One thing that happened during the Munson administration was an effort from city hall to encourage water conservation. Heck, the city was even giving away toilet rebates! If I recall the public works director, Mark Cotter, who is still the director, said the conservation efforts were making progress and people were consuming less water. Tack this onto growth and more users and you should be able to keep above water, no pun intended, without raising rates too much.

The problem is the water and sewer department depend on user fees to fund their operations, this is called enterprise funds. You pay your bill and that money goes directly to the maintenance and operation of the facilities. While enterprise funds are a good idea, they don’t always work well when you have major expansions because we also use the funds to pay down bonds for the facility upgrades. I have argued for awhile that major infrastructure projects should come out of the 2nd penny capital budget, like new water reclamation plants and bunker ramps (the Parking division which is ran on enterprise funds is also running lean probably due to paying bonds on a parking ramp that is not completed).

Some would argue that the enterprise funds should also pay down bonds, but I ask this question; “Do the wages for people who work in water reclamation come from the 2nd penny operations fund, like all other city salaries, or do they come from the enterprise fund?” I don’t know the answer to that question, but whether it is an enterprise fund OR sales taxes it is still coming from the same pot. With $80+ million in reserves we can easily takeover the bond payments for the water rec out of the 2nd penny and avoid any rate increases.


We could come to a compromise by sitting down with the public in public forums to discuss different options when it comes to increasing rates;

• More robust conservation efforts

• Using the 2nd penny or even reserves to pay down bonds

• Even higher rates for excessive users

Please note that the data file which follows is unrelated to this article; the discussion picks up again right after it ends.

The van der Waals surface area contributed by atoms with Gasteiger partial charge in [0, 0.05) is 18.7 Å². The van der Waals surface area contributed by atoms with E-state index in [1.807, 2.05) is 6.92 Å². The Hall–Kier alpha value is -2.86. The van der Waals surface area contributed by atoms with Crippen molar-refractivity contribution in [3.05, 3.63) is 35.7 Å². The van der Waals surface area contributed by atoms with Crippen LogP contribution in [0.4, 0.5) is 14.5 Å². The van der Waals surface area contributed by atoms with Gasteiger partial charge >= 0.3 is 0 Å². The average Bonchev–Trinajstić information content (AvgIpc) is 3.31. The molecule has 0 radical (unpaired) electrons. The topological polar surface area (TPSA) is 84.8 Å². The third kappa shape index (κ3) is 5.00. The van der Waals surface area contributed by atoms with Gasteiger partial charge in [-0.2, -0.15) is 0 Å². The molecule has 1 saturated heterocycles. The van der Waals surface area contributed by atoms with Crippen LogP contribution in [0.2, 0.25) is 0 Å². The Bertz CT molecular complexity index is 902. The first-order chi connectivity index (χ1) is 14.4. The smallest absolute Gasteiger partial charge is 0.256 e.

We don’t need to raise rates, there are other solutions but we need to discuss them in a public forum and our city council NEEDS to demand it.

While I support the efforts of the sustainability folks to call out the administrations lack of transparency I asked someone yesterday, “Where were these folks 6 years ago when this guy rolled into office?” and this person replied, “Where were they in the last election?” Basically saying we let Paul and his endorsed candidates roll over the competition without a fight.

Transparency effects more then just climate change. It also has to do with utility rates, art censorship, insider bridge deals, free facade money to political donors, purchase agreements for welfare developer queens, banning drop boxes from public libraries, demolition orders from VIP neighbors and the list goes on.

We have a bigger fight then just sustainability when it comes to city hall, we have an communication problem. Once we shine light into city hall, most of these difficulties would be less difficult. The mayor says he wants a ONE Sioux Falls (still not sure what that even means) but he seems to be the only ONE not understanding that the ONE doesn’t stand for his bureaucrats but it stands for US, your constituents.

Is the city data mining with the FREE dump pass?

The city has already been using a private contractor at the recycling center that uses the special software to scan your driver’s license and they will deny you if you abuse the dropoff;

The Sioux Falls Regional Sanitary Landfill now will scan driver’s licenses or state ID instead of collecting the free passes. It’s still one load per household address and up to 10,000 pounds. The goal is to start the digital approach April 3 and allow residents to use the pass until the end of the year.

While I agree mailing out postcards can be costly and apartment dwellers deserve the passes as well, I think they are making this more complicated then it needs to be. You simply keep a data base of all adult residents residing in Sioux Falls with their address and when they present their ID (not scanned) at the dump, their name is searched and removed from the list after utilizing the opportunity. This could be done in under a minute by simply doing a search of the name in the data base.

Many residents have reached out to me telling me they don’t want there DL scanned and this may be an attempt to data mine more information from citizens.

While this kind of information gathering is allowed by law where it gets grey is if this information can be shared with private political campaigns or candidates. As I understand it, it can be. Mayor TenHaken learned thru his Bloomberg connections how to data mine on citizens, but what is stopping him from using this data personally to run for higher office?

The rumor mill says that Marion Mike Rounds will likely run for governor leaving a Senate seat and Congressional seat open. Dusty Johnson will likely run for Senate (with maybe a primary challenge from Noem) and TenHaken is gearing up to run for Congress (you know, the guy who hates politics and isn’t a politician 🙂